John Lackey, the 37-year-old Chicago Cubs pitcher, was asked Tuesday what it might be like for 20-year-old Los Angeles Dodgers lefty Julio Urias, Lackey's counterpart in Game 4 on Wednesday.
“Sometimes, it's good to be young,” said Lackey, who was 24 when he started Game 7 for the victorious 2002 World Series champion Anaheim Angels. “You don't know what you're getting into. You can just go out there and let your talent take over. And, obviously, he has a lot of that.”
Urias (1-0, 0.00 in the postseason) will become the youngest pitcher to start a playoff game when he and Lackey square off at Dodger Stadium, with the Dodgers up 2-1 in the series. Urias faced the Cubs twice during the season, with mixed results.
In his first encounter at Wrigley Field on June 2, Urias was the losing pitcher after serving up six runs (five earned) on eight hits in five innings. It was only Urias' second start in the majors.
On Aug. 27 at Dodger Stadium, Urias struck out eight, gave up six hits and walked two in six innings to capture a win.
“Yeah, I've seen them twice, and that helps,” Urias said. “It makes me a lot more comfortable, especially being that the second time was here at home. I go in with that mentality and try to give the best.”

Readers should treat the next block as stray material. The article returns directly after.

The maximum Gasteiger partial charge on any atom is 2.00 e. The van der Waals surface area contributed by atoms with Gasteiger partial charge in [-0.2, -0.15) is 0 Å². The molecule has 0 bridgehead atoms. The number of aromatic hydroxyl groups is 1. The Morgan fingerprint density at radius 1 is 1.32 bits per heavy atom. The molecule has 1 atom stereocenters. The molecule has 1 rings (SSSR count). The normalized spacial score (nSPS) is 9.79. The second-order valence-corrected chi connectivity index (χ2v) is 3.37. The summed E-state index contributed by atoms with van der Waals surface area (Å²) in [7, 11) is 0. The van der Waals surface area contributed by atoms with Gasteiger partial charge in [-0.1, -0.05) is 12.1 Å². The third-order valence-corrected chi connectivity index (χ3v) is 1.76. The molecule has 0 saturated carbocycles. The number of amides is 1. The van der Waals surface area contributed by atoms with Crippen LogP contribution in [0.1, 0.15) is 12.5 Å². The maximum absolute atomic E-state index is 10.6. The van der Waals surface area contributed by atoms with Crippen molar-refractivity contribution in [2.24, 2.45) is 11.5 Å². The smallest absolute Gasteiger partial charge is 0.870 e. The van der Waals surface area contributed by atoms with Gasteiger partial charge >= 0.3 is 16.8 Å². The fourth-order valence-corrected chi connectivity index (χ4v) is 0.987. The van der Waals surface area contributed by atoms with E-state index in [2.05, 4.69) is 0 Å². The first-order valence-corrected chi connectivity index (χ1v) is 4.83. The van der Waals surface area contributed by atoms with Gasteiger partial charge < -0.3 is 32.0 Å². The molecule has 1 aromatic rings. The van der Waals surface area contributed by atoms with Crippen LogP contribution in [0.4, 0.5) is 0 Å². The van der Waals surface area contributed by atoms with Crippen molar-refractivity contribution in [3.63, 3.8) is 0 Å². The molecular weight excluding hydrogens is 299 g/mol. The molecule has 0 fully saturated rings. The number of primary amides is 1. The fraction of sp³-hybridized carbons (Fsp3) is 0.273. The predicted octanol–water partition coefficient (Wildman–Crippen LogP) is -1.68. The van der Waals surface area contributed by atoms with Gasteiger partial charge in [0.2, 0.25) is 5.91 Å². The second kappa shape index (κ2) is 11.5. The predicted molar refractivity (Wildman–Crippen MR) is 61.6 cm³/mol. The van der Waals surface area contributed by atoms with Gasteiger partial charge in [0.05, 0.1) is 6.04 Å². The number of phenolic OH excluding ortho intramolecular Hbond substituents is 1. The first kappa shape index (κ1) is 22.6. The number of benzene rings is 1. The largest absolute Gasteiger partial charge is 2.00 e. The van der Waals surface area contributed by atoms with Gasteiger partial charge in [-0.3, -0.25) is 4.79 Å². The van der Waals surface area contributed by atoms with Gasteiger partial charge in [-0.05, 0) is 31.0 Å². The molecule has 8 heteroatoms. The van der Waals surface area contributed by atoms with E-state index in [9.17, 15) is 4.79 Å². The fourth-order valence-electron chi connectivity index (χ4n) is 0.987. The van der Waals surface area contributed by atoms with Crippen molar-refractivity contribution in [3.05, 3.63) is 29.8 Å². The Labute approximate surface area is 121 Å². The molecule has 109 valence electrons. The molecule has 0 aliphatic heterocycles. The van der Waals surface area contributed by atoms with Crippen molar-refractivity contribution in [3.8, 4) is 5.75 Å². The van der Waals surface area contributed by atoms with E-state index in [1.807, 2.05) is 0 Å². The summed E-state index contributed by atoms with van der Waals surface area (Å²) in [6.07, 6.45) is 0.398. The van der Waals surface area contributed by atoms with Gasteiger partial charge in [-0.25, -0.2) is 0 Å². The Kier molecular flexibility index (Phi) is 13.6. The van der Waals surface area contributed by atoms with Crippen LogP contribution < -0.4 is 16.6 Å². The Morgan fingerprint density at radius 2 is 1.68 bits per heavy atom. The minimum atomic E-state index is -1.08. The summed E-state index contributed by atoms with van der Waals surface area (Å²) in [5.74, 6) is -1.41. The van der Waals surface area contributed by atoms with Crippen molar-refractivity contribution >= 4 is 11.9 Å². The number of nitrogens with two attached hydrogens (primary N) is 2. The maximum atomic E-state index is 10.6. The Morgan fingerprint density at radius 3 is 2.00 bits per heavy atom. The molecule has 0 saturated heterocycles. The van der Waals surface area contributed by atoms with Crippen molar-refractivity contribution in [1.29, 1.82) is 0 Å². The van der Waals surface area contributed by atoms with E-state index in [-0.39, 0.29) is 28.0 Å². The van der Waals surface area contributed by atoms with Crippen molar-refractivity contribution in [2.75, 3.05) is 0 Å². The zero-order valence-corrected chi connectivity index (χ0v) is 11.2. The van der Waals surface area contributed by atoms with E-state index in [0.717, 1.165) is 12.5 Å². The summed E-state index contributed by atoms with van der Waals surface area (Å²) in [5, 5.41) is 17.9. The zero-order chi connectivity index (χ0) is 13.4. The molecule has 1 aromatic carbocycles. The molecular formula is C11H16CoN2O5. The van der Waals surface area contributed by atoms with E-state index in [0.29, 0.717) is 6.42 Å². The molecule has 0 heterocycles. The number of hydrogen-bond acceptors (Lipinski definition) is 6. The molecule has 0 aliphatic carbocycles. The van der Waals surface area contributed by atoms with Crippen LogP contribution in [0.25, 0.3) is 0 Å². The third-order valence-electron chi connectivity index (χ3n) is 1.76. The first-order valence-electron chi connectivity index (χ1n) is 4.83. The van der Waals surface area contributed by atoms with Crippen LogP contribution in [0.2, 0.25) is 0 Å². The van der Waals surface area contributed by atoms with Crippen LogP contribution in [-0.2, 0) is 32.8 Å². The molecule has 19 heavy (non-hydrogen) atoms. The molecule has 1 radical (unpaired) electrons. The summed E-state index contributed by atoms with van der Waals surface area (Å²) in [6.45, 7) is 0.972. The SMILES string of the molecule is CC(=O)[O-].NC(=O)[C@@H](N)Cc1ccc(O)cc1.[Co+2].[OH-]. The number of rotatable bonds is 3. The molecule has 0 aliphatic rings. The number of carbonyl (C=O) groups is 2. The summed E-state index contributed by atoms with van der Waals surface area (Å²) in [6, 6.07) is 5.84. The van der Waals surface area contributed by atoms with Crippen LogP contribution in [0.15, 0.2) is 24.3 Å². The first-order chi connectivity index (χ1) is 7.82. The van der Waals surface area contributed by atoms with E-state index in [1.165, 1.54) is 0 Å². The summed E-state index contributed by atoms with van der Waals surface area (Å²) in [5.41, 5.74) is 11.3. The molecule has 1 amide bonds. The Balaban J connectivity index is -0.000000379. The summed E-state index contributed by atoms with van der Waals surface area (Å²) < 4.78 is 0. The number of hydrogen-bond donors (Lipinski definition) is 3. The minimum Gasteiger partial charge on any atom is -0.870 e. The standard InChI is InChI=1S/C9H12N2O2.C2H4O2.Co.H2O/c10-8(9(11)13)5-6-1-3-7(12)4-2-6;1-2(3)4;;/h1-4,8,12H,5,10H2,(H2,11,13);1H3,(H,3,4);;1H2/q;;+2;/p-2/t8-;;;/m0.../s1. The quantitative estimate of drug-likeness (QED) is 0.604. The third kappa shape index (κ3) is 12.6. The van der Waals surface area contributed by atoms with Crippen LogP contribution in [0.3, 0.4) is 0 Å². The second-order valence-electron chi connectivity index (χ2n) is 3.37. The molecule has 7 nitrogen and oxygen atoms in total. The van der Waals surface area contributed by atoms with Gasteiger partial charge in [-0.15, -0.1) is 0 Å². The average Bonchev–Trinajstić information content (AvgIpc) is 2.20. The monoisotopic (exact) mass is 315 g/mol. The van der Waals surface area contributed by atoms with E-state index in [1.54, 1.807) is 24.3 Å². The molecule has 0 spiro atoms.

In addition to his pitching, one of Urias' best attributes is his poise, manager Dave Roberts said.
“Julio, as I've gotten to know him, he's just so calm and cool. And some of it plays to the youthfulness, the naivete, and just not really understanding the gravity of this moment, which is great,” Roberts said. “I think that it's a baseball game, and when he's asked to take the baseball, he does it. And he's going out there focused and trying to execute pitches.”
Cubs manager Joe Maddon took some swings at Urias. Maddon said Urias is a balk waiting to happen. Much has been made of Urias' pickoff of Bryce Harper of the Washington Nationals in Game 5 of the National League Division Series, which the Dodgers won as the southpaw claimed his first playoff win.
“When you get to see it on TV, it's pretty obvious,” Maddon said. “It's not even close. It's a very basic tenet regarding what is and what is not a balk. Give him credit, man, for going through with it. That's part of the game.”
Lackey (0-0, 6.75) leads all active pitchers with 21 postseason starts. He has an 8-5 record and a 3.22 ERA in 24 playoff appearances. Lackey was 11-8 with a 3.35 ERA in 29 starts this season.
Lackey has made one postseason appearance against the Dodgers, earning the victory in Game 3 of the 2014 NLDS with the St. Louis Cardinals. In that contest, Lackey gave up a run in seven innings in the Cardinals' 3-1 victory at Busch Stadium.
Lackey has gone 6-3 with a 1.75 ERA in 12 regular-season games (11 starts). He will be facing the Dodgers for the first time this season.